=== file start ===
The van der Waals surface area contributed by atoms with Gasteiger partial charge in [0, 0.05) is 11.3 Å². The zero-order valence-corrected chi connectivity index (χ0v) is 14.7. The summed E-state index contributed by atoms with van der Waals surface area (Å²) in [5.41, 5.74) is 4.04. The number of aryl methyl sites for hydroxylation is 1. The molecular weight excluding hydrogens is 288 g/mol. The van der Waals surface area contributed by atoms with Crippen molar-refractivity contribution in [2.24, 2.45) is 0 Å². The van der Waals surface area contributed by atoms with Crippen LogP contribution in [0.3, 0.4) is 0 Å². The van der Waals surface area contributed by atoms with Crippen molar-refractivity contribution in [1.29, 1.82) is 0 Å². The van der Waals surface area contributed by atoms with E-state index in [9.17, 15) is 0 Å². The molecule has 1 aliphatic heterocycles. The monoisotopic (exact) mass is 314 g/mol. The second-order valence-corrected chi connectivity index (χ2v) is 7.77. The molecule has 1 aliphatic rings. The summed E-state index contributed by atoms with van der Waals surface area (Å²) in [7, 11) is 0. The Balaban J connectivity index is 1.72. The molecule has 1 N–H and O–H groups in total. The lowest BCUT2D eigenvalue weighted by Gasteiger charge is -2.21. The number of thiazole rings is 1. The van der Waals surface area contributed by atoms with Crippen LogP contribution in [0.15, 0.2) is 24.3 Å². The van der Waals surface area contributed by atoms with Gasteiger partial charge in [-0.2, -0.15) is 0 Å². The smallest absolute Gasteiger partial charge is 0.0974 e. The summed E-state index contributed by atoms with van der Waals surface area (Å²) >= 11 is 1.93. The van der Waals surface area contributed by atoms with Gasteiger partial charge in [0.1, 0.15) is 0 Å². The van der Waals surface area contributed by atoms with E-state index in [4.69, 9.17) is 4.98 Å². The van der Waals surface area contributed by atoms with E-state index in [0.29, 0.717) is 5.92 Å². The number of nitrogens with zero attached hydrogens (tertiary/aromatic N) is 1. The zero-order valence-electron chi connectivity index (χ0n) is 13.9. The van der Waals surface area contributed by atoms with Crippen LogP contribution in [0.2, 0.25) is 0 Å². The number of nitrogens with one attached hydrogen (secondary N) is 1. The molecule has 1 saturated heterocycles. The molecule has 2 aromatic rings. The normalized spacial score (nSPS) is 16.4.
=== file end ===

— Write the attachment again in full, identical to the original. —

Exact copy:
The van der Waals surface area contributed by atoms with Gasteiger partial charge in [0, 0.05) is 11.3 Å². The zero-order valence-corrected chi connectivity index (χ0v) is 14.7. The summed E-state index contributed by atoms with van der Waals surface area (Å²) in [5.41, 5.74) is 4.04. The number of aryl methyl sites for hydroxylation is 1. The molecular weight excluding hydrogens is 288 g/mol. The van der Waals surface area contributed by atoms with Crippen molar-refractivity contribution in [2.24, 2.45) is 0 Å². The van der Waals surface area contributed by atoms with Crippen LogP contribution in [0.3, 0.4) is 0 Å². The van der Waals surface area contributed by atoms with Crippen molar-refractivity contribution in [1.29, 1.82) is 0 Å². The van der Waals surface area contributed by atoms with E-state index in [9.17, 15) is 0 Å². The molecule has 1 aliphatic heterocycles. The monoisotopic (exact) mass is 314 g/mol. The second-order valence-corrected chi connectivity index (χ2v) is 7.77. The molecule has 1 aliphatic rings. The summed E-state index contributed by atoms with van der Waals surface area (Å²) in [7, 11) is 0. The Balaban J connectivity index is 1.72. The molecule has 1 N–H and O–H groups in total. The lowest BCUT2D eigenvalue weighted by Gasteiger charge is -2.21. The number of thiazole rings is 1. The van der Waals surface area contributed by atoms with Crippen LogP contribution in [0.15, 0.2) is 24.3 Å². The van der Waals surface area contributed by atoms with Gasteiger partial charge in [-0.2, -0.15) is 0 Å². The smallest absolute Gasteiger partial charge is 0.0974 e. The summed E-state index contributed by atoms with van der Waals surface area (Å²) >= 11 is 1.93. The van der Waals surface area contributed by atoms with Gasteiger partial charge in [0.1, 0.15) is 0 Å². The van der Waals surface area contributed by atoms with E-state index in [4.69, 9.17) is 4.98 Å². The van der Waals surface area contributed by atoms with E-state index in [0.29, 0.717) is 5.92 Å². The number of nitrogens with zero attached hydrogens (tertiary/aromatic N) is 1. The zero-order valence-electron chi connectivity index (χ0n) is 13.9. The van der Waals surface area contributed by atoms with Crippen LogP contribution in [0.2, 0.25) is 0 Å². The number of nitrogens with one attached hydrogen (secondary N) is 1. The molecule has 1 saturated heterocycles. The molecule has 2 aromatic rings. The normalized spacial score (nSPS) is 16.4.